I returned to Dun I later that evening in total darkness. There was no moon or stars, and the wind was whipping in from the sea, rattling wires and fences. Everything looked dark and spooky, some scarecrows by a vegetable patch had a demonic appearance and even a collection of garden gnomes clustered around someones doorstep had a sinister aspect. After passing through the village I set off up the tractless hillside in complete darkness, with only my weak head-torch to guide the way through the surrounding blackness. I could just make out the grey outline of Dun I in the darkness and so I headed in that direction, trying to avoid slipping into a bog or some treacherous hole in the ground. As my route started to get steeper and steeper I thought I must be crazy to be doing this! I persevered nonetheless, but did not like it one bit!

Eventually I reached the top and the cairn of stones, and was immediately almost blasted off my feet by the howling gale blowing in from the far side of the hill! The roar of the wind, the darkness and my small cone of light was all I was aware of. I struggled over the top and made my way down to the Well of Age, which was taking the full blast from the onshore wind. Climbing down into rocks by the pool didn't offer much protection, and the black surface of the well was being pummelled by the air as it crashed into the rock face, creating a constant rippling effect on the surface of the pond like it was being blasted by a giant hair-dryer.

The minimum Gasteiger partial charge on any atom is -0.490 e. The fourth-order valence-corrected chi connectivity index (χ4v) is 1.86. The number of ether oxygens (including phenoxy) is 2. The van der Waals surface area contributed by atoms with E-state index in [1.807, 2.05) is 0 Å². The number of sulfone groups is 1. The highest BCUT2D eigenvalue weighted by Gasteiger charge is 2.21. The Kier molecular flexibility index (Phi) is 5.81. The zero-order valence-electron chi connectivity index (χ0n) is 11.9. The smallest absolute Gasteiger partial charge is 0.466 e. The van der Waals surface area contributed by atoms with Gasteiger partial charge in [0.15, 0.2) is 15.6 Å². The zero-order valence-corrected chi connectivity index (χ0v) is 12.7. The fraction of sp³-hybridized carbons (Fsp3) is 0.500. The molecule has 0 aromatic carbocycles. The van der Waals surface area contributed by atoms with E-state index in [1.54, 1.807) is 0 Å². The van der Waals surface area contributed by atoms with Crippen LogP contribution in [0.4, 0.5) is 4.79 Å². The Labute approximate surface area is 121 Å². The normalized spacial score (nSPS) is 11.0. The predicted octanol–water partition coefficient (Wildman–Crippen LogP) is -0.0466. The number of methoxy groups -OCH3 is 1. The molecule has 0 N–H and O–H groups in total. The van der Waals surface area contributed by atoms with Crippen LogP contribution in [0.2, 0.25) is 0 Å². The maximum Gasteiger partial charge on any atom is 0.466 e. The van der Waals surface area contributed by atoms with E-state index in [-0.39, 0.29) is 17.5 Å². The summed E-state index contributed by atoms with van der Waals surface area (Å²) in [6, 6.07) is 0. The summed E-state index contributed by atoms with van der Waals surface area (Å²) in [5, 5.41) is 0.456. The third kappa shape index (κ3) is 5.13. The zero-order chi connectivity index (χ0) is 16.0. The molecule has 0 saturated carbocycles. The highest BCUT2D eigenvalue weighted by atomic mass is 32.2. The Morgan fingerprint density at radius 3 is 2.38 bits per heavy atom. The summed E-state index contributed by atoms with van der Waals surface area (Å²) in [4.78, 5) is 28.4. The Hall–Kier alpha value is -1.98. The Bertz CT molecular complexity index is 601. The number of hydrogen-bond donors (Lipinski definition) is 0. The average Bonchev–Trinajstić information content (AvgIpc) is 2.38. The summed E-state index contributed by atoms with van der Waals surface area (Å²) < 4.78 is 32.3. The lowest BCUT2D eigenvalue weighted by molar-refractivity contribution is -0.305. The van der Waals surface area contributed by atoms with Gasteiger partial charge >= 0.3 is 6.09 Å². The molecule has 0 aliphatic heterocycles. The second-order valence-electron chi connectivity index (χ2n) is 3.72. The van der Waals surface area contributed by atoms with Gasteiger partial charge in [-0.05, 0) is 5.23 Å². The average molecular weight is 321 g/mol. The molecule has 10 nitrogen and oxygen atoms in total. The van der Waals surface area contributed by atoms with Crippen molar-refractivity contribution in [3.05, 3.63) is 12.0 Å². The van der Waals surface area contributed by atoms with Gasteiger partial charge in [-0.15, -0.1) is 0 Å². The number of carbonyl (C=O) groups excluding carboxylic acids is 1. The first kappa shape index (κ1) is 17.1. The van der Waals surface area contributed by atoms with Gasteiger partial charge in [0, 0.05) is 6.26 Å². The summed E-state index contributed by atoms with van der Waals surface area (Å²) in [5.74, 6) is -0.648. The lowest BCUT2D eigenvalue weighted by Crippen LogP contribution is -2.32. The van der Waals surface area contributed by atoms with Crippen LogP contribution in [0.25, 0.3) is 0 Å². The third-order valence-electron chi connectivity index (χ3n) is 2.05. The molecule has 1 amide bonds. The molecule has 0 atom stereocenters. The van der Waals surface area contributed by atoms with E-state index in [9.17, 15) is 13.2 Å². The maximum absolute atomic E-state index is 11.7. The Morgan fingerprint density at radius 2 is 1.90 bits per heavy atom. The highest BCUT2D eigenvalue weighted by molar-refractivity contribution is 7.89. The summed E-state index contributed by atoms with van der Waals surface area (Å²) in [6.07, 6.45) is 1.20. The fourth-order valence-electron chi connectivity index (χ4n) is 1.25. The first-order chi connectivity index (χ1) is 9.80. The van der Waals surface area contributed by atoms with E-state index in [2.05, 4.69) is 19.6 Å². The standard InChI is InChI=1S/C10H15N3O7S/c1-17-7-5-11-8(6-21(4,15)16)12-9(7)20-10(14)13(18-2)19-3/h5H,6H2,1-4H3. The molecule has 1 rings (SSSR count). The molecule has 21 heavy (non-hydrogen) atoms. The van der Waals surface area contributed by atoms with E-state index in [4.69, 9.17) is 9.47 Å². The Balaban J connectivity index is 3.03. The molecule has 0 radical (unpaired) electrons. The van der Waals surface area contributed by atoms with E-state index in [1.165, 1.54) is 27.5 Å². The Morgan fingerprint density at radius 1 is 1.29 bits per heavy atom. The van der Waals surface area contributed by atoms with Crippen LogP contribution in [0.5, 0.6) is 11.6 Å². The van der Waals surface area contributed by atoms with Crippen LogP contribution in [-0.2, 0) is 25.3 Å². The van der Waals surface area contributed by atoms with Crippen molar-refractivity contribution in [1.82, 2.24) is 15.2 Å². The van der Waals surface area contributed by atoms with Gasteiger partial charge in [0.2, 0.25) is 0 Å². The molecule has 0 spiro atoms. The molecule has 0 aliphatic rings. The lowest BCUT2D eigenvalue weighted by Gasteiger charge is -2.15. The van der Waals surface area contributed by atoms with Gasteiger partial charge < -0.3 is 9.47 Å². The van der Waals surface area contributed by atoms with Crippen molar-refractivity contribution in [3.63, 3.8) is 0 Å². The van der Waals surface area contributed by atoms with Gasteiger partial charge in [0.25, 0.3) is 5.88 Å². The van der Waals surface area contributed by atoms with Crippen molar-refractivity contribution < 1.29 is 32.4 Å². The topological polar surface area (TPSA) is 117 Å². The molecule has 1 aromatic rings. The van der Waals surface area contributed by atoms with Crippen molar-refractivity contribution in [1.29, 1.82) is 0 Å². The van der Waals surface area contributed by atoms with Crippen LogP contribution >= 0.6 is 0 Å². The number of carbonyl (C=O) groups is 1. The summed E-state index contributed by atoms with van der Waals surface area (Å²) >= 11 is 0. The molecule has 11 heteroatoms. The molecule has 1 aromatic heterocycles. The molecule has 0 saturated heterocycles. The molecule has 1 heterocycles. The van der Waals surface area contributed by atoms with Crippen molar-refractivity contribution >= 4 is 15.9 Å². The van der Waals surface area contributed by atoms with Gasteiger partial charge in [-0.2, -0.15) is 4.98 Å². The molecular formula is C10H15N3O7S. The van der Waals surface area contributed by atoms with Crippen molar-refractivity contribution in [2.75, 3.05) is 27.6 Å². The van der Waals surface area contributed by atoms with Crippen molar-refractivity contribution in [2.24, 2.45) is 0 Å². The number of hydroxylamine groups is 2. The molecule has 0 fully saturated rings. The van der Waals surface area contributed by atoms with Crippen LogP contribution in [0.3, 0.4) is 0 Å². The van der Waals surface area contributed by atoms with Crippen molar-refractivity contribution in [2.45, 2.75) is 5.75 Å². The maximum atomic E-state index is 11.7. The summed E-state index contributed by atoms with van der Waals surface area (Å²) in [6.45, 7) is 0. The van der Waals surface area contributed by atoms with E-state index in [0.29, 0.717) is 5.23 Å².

I sat there and tried to relax. Turning off my torch I could see lights twinkling on the rock face and blurry patches otherworldliness passing over it that never quite coalesced into recognisable forms, but I could sense the presence of spirits nonetheless. I closed my eyes and tried to relax in the howling darkness, but it was no use. As I opened my eyes I noticed that it had got even darker. It started to rain. Clearly this was not the place to be right now!